The items Cody and I picked out are the large 12 piece rainbow (something I've been wanting to get the boys for years now), and a birthday ring with a set of numbers and an assortment of decorative figures. Soon after arriving in Germany I told Cody that one of the things I wanted to get before leaving was a birthday ring, and I can't believe we were able to get such a cool one! It will be something we put out on our table for a week before each of our birthdays. There are even little card holders that we can draw pictures on and write notes on for the birthday boy or girl. I am so excited about beginning this new tradition.

As for the rainbow, I have never seen Sebastian work so hard, so long, and so furiously as his mind exploded with idea after idea about what to do with the colorful arched pieces! I honestly feel like I would love nothing more than to buy one of these for each and every one of my mama friends. I have never seen children take to a toy like they have to this rainbow.

(Later at home)

After we wrapped up our shopping trip at Grimm's we explored a bit of the countryside surrounding Hochdorf. We found a sweet little Gaststätte called Hasenheim, talked to a friendly older man—who had been married for 44 years—about photography, children, and a myriad of other things, ate delicious German food and drank beer while the kids played in the grass, collected little flowers, and of course put their heads together to pick out the perfect ice cream treat. One of the more hilarious moments at the Gaststätte happened after Cody and I ordered two beers. Bruno looked at the waitress and said, "Auch!", which means also, or me too. The waitress got a kick out of it and Bruno got super giddy because we thought it was so funny. He was definitely serious, though.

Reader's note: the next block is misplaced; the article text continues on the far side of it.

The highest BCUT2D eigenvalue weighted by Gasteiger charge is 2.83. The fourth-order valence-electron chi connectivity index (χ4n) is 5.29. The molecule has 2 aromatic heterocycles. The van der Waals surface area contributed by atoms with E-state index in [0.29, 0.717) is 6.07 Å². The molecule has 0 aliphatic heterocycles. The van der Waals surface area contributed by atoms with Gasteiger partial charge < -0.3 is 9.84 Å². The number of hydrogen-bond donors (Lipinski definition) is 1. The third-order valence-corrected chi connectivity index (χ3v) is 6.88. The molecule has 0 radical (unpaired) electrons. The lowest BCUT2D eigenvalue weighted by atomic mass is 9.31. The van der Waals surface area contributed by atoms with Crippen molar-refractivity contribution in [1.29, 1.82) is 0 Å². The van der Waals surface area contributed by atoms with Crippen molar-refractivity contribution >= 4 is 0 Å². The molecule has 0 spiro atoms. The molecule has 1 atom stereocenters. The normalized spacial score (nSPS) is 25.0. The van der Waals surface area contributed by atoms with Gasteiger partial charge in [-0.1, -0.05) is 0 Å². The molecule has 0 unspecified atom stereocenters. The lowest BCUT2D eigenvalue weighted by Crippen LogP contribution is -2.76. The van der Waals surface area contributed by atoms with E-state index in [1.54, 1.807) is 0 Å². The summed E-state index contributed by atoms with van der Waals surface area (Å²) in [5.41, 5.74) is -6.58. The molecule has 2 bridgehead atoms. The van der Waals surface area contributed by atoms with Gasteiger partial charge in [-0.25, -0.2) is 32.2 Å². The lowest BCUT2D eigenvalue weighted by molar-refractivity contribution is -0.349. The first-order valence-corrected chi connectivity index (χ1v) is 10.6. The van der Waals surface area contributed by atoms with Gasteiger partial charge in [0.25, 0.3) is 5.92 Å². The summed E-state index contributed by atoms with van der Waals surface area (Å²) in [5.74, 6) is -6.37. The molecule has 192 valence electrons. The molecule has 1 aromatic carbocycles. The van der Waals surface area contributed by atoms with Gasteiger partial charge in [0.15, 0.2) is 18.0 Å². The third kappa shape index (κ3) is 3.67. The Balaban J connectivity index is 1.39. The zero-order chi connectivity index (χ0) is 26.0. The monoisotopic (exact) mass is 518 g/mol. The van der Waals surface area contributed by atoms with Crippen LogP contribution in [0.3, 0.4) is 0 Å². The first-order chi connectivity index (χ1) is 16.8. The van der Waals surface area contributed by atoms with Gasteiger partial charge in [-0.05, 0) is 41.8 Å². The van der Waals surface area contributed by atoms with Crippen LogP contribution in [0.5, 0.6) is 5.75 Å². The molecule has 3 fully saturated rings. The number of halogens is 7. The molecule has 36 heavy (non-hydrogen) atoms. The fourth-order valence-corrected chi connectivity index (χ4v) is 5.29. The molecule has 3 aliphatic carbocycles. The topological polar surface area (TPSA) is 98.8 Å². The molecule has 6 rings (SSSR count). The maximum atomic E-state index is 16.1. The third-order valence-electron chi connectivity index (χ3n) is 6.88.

Cody and I felt so blessed all day to be together, to have such beautiful, funny children, and to be spending life together in such a wonderful place. All by the grace of God.

Thursday, May 15, 2014

Gear | Rainy season

Lately we have been getting excessive amounts of rain. There hasn’t been one day in about a month that we haven’t been the recipients of at least one random downpour. On Sunday we took for granted that it was sunny when we left the house, and didn’t make it back home before a fierce rainstorm drenched us and left us shivering. Fortunately the boys stayed snug inside the stroller with blankets and rain covers. I love rainy days, or at least I used to love rainy days. They are perfect when your time is your own and you can snuggle up with a good book and hot drink. A fireplace also helps make these days covetable. Since becoming a mom, those times of relishing the cold rain on my window and a hot drink in my hand have become fewer. Cabin fever is real with toddlers and young children, and oftentimes, the threat of rain simply doesn’t carry enough weight to keep the kiddos inside all day. I am a huge believer in getting kids and adults alike outdoors (living in Europe without a car will teach you this real quick like), but it can be a bit of a challenge without appropriate rain gear. I have drenched my poor dear moccasins more times than I can say (my feet, too). Rain speckled glasses also aren’t my favorite.